Trump looking to soften travel ban imposed on seven Muslim nations to avoid legal stoush



Associated Press

President Donald Trump's administration said in court documents today it wants an end to the legal fight over its ban on travellers from seven predominantly Muslim nations and will issue a replacement ban as it strives to protect the nation.

A US appeals court has refused to overturn a ruling that suspended the US president's ban.
Source: 1 NEWS

Details of the new proposal were not provided in the filing or at a wide-ranging news conference by Mr Trump.

But lawyers for the administration said in the filing that a ban that focuses solely on foreigners who have never entered the US - instead of green card holders already in the US or who have travelled abroad and want to return - would pose no legal difficulties.

"In so doing, the president will clear the way for immediately protecting the country rather than pursuing further, potentially time-consuming litigation," the filing said.

Mr Trump said at the news conference that a new order would come next week.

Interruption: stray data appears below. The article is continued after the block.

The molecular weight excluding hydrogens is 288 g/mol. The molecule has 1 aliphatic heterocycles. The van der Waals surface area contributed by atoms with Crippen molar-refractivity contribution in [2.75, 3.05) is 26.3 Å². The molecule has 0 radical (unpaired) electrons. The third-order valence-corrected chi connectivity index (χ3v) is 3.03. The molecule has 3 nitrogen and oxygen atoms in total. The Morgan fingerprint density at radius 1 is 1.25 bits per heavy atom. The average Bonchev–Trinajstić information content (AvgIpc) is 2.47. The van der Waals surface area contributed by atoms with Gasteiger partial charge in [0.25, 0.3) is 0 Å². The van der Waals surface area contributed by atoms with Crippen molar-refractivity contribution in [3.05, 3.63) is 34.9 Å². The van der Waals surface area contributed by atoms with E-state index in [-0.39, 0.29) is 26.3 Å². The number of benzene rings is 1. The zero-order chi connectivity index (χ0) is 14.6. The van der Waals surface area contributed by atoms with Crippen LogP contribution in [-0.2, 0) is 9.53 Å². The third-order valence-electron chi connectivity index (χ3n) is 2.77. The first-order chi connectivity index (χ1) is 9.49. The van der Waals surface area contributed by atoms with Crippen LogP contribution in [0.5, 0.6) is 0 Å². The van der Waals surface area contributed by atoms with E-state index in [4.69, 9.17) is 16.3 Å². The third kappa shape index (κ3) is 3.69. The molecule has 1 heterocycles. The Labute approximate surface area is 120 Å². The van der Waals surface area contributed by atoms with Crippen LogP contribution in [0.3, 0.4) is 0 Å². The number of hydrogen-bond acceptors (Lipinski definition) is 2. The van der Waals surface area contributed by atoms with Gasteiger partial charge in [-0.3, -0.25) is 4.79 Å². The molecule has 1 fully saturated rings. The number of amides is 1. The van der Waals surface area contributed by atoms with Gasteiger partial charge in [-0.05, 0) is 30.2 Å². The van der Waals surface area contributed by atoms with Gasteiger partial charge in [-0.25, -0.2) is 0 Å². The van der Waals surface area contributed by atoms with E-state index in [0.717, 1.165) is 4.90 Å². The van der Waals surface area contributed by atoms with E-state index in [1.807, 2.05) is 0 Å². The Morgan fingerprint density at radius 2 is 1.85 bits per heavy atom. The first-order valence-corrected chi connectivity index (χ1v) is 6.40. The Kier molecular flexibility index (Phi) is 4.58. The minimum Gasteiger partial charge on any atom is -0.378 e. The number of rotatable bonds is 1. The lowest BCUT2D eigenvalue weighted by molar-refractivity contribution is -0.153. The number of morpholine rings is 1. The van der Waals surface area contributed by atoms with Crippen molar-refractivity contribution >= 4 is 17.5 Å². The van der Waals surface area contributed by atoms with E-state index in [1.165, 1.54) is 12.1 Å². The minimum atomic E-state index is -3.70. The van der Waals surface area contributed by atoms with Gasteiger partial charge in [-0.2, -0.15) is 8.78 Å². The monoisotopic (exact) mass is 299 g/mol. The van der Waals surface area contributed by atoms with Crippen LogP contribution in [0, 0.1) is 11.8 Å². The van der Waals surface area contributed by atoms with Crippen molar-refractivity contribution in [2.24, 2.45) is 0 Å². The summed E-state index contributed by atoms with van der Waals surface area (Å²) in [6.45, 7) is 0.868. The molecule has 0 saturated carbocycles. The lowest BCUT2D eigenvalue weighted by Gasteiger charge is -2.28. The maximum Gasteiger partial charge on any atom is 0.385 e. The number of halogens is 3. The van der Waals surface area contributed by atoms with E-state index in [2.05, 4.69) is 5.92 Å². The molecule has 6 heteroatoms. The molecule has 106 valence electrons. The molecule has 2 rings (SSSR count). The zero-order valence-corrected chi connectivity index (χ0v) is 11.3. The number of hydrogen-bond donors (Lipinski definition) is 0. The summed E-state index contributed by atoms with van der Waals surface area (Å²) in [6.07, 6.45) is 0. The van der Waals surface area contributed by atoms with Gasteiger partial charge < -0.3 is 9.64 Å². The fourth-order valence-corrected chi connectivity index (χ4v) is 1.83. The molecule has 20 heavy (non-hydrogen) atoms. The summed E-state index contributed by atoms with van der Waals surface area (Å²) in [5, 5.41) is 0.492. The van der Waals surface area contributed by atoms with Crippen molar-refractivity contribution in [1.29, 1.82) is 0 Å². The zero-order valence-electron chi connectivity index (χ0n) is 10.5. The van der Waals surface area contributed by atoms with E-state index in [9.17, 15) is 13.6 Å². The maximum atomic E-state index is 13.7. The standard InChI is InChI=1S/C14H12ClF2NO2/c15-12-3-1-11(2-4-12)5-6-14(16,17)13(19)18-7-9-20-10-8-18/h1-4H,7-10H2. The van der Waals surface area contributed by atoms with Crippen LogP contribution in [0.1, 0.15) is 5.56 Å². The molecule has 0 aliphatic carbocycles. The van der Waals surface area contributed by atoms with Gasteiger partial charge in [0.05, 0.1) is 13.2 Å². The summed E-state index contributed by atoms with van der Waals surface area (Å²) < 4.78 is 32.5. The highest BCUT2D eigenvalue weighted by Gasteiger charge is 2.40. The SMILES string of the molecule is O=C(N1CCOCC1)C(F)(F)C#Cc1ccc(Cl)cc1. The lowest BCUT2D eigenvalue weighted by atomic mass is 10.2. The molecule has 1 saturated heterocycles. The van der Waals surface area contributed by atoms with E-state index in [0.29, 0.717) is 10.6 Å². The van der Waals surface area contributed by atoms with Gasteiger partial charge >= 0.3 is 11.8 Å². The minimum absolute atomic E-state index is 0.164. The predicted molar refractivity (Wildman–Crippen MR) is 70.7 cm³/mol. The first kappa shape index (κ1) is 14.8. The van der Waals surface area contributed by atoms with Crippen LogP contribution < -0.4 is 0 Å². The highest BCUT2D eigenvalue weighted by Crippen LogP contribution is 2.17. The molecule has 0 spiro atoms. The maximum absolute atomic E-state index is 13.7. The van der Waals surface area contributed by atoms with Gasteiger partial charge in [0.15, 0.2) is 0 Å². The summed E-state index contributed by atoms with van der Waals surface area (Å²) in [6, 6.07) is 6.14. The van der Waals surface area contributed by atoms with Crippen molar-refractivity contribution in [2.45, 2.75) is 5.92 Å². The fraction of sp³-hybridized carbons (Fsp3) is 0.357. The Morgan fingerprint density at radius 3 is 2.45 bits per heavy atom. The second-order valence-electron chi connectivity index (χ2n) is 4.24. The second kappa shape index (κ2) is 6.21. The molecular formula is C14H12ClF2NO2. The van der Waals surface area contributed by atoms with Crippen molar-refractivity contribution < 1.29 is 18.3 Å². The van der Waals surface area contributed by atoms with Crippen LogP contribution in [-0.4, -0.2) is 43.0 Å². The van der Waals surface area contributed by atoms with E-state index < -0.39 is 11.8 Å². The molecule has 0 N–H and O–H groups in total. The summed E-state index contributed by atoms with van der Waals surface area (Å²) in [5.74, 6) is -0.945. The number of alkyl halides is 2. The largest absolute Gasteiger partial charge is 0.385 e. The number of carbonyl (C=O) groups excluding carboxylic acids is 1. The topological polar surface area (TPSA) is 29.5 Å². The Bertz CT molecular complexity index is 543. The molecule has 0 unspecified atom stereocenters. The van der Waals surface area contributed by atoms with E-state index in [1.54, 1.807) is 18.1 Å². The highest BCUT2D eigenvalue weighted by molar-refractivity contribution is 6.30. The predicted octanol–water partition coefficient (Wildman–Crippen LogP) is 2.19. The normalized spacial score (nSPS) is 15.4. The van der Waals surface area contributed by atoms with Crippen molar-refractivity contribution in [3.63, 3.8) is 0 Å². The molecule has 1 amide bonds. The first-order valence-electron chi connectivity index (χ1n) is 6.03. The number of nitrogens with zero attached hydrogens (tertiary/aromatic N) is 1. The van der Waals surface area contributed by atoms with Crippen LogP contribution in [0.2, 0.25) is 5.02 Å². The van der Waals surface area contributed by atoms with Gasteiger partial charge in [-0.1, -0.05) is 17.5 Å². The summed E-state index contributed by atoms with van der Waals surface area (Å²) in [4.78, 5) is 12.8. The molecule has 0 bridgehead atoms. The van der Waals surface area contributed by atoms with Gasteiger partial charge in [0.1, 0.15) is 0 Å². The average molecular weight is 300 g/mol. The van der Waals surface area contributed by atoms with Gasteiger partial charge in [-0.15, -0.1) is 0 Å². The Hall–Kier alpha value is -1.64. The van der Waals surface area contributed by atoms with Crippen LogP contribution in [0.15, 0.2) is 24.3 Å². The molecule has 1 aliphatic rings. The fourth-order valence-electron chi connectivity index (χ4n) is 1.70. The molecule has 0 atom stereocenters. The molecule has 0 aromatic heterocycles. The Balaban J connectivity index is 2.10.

"I will not back down from defending our country. I got elected on defence of our country," he said.

In more of his ramblings at the White House, Donald Trump took the opportunity to take a shot at CNN’s Jim Acosta.
Source: Associated Press

The administration asked the 9th US Circuit Court of Appeals to hold off on making any more decisions related to the lawsuit filed by the states of Washington and Minnesota until the new order is issued and then toss out the decision keeping the ban on hold.

Washington state Attorney General Bob Ferguson said the federal government was "conceding defeat" by saying it does not want a larger appellate panel to review the decision made last week by a three-judge panel of the 9th Circuit.

The judges rejected the Trump administration's claim of presidential authority and questioned its motives in ordering the ban.

The administration attacked the decision in today's court filing, saying the panel wrongly suggested some foreigners were entitled to constitutional protections and that courts could consider Mr Trump's campaign statements about a ban.

The lawsuit says the ban unconstitutionally blocked entry to the US on the basis of religion and harmed residents, universities and sales tax revenue in the two states. Eighteen other states, including California and New York, supported the challenge.

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